They've lost that.  Best moment was the encore, a songs consisting of 
a very high-pitched siren sound and the new female singer doing the 
only vocals.  Maybe it is just because of his voice.

   American Music Club       Amsterdam   Arena      november 3rd

Who had set the trendy thirtysomethings free? We thought they were 
locked up safely in their apartments, listening to their Enya and Dire 
Shites record collection.  But no, they had to come in their hundreds 
to see this band play.  Don't misunderstand us.  We do like to have 
older people at concerts, but not if they're coming because it's "hip" 
or the band is "in fashion." American Music Club can so easily be 
misunderstood.  Their music is getting more easy to listen to every 
time they release a record.  But the rate of quality stays the same, 
high, very high.  The old bunch came to stand around.  American Music 
Club's music is just like any other band's music, ranging from the 
techno of Underworld to the slowcore of Codeine.  There is always a 
way to move your butt to it.  And with American Music Club its fairly 
easy too.  "Hello Amsterdam," the second song they played should have 
the crowd jumping up and down in no time, I thought.  Wrong, they 
didn't move a muscle.  Well, we did.  It still hurts.

    Ash, Salad           november 5th            Paradiso, Amsterdam

Every half year Paradiso in Amsterdam organises a London Calling 
festival.  Programmed were Ash, Salad and 4 others I don't even find 
worthy to mention (okay, short then, so you know what to avoid: Huge 
Baby, Done Lying Down, Velo-de-Luxe and urgh..  Dodgy).

Striking was the sudden amount of Shampoo influences among the 
audience.  For the ones who don't know, Shampoo is a fucking disgrace 
from England, two girls who do their utmost to make the shittiest 
anti-music ever.  Anyways, little girls were swarming around, wearing 
two big plaits, colorful children's clothes, and continuously licking 
those big lollies you get at a fair.  Babes.  It seemed like a 
kindergarten.  Funny to see though.

I'll start with Ash.  This trio from Ireland is responsible for some 
delicious loud noise.  Really good to dance to.  Some moments are mind 
boggling.  However, they do have a couple of minor points.  The songs 
are still a bit shaky, the bass guitarist fell out twice, they are too 
poppy for my liking, and the drummer hardly plays an interesting role 
in the group.  But all this was well compensated by their powerful 
dedication, their launching fiercely at the guitars, and a good stage 
performance.  Ash is a young band.  New blood.  Ash will get there.

After a break of one an a half hour Salad took the stage.  The sound 
was much quieter and less hyper than I had expected.  The songs were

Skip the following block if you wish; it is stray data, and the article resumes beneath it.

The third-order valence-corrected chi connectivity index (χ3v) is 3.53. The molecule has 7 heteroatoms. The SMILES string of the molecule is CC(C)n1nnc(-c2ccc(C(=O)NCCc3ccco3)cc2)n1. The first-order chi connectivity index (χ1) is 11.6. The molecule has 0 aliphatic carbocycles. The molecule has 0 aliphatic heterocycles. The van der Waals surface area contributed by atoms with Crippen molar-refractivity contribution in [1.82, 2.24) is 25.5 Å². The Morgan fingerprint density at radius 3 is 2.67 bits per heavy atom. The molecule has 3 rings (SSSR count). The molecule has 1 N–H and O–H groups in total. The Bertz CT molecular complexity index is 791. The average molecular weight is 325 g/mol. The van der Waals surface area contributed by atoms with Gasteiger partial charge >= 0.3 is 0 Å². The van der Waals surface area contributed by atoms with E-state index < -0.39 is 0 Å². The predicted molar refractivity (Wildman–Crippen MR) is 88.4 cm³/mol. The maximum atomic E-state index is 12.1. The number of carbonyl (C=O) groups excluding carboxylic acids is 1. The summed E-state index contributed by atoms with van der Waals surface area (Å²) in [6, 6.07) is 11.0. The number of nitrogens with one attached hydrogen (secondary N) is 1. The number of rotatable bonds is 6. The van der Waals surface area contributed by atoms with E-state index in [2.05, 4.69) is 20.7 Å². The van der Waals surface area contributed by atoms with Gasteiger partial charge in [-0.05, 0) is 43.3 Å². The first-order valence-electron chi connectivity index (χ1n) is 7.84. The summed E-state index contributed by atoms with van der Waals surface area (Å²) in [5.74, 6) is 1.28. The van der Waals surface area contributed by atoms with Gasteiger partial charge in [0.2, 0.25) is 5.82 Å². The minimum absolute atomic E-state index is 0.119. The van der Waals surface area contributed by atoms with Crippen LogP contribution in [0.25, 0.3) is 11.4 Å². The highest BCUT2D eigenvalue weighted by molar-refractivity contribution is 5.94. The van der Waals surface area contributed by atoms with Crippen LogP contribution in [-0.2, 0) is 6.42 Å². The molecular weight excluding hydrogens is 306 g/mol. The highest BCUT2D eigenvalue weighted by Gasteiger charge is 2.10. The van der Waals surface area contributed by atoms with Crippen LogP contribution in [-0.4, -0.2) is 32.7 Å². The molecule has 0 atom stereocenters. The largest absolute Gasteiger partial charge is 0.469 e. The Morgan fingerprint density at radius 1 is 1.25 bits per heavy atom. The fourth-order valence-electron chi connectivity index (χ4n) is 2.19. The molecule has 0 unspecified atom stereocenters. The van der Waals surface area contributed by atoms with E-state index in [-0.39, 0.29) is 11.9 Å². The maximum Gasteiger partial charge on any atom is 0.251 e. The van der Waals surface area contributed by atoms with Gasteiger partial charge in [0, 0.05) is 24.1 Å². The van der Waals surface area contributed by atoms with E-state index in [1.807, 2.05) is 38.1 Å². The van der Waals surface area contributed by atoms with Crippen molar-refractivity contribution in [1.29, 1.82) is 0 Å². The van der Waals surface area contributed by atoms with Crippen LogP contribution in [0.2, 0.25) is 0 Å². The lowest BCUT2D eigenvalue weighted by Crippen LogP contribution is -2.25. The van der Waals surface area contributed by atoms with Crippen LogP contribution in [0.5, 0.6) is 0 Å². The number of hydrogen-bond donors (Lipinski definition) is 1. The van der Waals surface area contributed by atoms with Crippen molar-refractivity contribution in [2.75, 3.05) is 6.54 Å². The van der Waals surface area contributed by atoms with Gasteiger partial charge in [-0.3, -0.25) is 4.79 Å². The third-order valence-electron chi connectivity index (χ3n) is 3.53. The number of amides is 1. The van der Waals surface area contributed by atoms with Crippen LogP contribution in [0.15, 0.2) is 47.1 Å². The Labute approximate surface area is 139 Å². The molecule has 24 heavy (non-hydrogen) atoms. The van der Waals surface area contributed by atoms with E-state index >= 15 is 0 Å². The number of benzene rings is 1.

pretty straightforward, linear, and mostly based on rhythm, and less 
on melody.  Paul, Pete and Rob played their parts excellent, but the 
eye-catcher undoubtedly was singer Marijne van der Vlugt, well known 
as a Dutch VJ for MTV Europe.  She ruled the stage.  Full of energy 
she moved like a tiger, sometimes screaming, grating and screeching, 
leaping in the air, sometimes lashing at a simple keyboard and 
cramming melodies out of it which were so childishly simple but 
nevertheless tickled your ears and legs.  The audience had a lot of 
fun, especially on "On A Leash".  This thriller contains a rhythm to 
which you can dance by just walking lightly.  And so the dancing part 
of the audience cheerily walked amongst each others acknowledging 
every one they met.  Sometimes hell broke lose on the stage though, at 
which point the audience switched from lovingly walking together to 
jumping ferociously at each other and hurting others in the process.  
Besides that, the song contains a lot of staccato, on which the 
audience simultaneously footstomped on the bass tones as if we jumped 
on ice and wanted to make a hole in it.  Yes, we Dutch people sure 
know how to have fun.  :-) Another sublime moment was "Dimished 
Clothes"..  of course I would say.  This chilling song sounded live as 
on the EP, not here, but somewhere far off, a fata-morgana.  Totally 
cool.  The cracker for tonight was definitely "Your Ma." This song was 
played disgustingly fast, and I don't even mean qua tempo, but qua the 
development of the song.  No single moment of rest was allowed.  If 
you wanted to keep up with the music, you had to work hard for it.  
Break here, break there, one second sudden pause, and boom! hitting 
the gas pedal full on, tiny break, and go go go, accelerate with 
screaming tires, etc., etc.  I can't remember ever being so tired 
after a song.  Well, maybe.  After Orbital.  But that was after one 
and a half hour of sweating my psychedelic shirt off.  With Salad I 
got the same result in a mere 3 minutes.  I was physically devastated 
! And that's the way it's supposed to be, I guess..

       Adorable        november 10th             Arena, Amsterdam

Last year I was mildly Adorable-crazy.  They had delivered three top 
EP's in '92 and one album in '93.  Their live-show last year was in my 
top-5 best live gigs of '93.  Two months ago they've released a new 
album.  I hadn't heard it yet when I went to see them live in the 
Arena.  Since there had been (almost) no coverage of their new album 
in any music paper I didn't expect much of it this time.

Which was well justified..  and it was not.  On the one hand they 
played their old songs, which stay definitely as hallmarks in the 
English music of the '90s, but on the other hand the new songs were..  
much of the same.  Good, energetic, diversity within the song, but..